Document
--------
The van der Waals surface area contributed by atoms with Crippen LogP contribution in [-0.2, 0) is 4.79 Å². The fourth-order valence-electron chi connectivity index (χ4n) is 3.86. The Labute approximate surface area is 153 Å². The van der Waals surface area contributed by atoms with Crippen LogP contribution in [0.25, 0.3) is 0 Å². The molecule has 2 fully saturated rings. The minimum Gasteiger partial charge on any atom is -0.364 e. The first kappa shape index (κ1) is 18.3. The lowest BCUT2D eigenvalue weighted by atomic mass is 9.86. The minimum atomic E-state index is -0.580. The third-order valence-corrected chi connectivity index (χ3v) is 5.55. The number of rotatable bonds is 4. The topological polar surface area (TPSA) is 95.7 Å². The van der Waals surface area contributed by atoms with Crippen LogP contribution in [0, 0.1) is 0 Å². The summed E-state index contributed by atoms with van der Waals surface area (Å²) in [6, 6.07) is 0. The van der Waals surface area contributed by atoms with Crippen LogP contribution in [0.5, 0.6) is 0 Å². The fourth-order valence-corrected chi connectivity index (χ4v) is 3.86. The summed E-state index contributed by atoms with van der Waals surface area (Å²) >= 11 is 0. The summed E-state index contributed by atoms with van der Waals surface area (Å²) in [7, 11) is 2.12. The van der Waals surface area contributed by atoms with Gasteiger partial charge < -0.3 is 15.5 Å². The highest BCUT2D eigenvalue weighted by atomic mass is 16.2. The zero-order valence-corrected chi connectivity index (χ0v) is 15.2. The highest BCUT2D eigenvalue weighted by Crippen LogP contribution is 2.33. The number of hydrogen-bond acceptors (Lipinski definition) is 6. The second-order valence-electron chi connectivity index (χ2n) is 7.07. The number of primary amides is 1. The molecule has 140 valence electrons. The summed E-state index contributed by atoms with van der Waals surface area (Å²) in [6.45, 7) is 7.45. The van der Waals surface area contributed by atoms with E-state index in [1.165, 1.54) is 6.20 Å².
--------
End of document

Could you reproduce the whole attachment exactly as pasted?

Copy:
The van der Waals surface area contributed by atoms with Crippen LogP contribution in [-0.2, 0) is 4.79 Å². The fourth-order valence-electron chi connectivity index (χ4n) is 3.86. The Labute approximate surface area is 153 Å². The van der Waals surface area contributed by atoms with Crippen LogP contribution in [0.25, 0.3) is 0 Å². The molecule has 2 fully saturated rings. The minimum Gasteiger partial charge on any atom is -0.364 e. The first kappa shape index (κ1) is 18.3. The lowest BCUT2D eigenvalue weighted by atomic mass is 9.86. The minimum atomic E-state index is -0.580. The third-order valence-corrected chi connectivity index (χ3v) is 5.55. The number of rotatable bonds is 4. The topological polar surface area (TPSA) is 95.7 Å². The van der Waals surface area contributed by atoms with Crippen LogP contribution in [0, 0.1) is 0 Å². The summed E-state index contributed by atoms with van der Waals surface area (Å²) in [6, 6.07) is 0. The van der Waals surface area contributed by atoms with Crippen LogP contribution in [0.5, 0.6) is 0 Å². The fourth-order valence-corrected chi connectivity index (χ4v) is 3.86. The summed E-state index contributed by atoms with van der Waals surface area (Å²) >= 11 is 0. The summed E-state index contributed by atoms with van der Waals surface area (Å²) in [7, 11) is 2.12. The van der Waals surface area contributed by atoms with Gasteiger partial charge < -0.3 is 15.5 Å². The highest BCUT2D eigenvalue weighted by atomic mass is 16.2. The zero-order valence-corrected chi connectivity index (χ0v) is 15.2. The highest BCUT2D eigenvalue weighted by Crippen LogP contribution is 2.33. The number of hydrogen-bond acceptors (Lipinski definition) is 6. The second-order valence-electron chi connectivity index (χ2n) is 7.07. The number of primary amides is 1. The molecule has 140 valence electrons. The summed E-state index contributed by atoms with van der Waals surface area (Å²) in [6.45, 7) is 7.45. The van der Waals surface area contributed by atoms with E-state index in [1.165, 1.54) is 6.20 Å².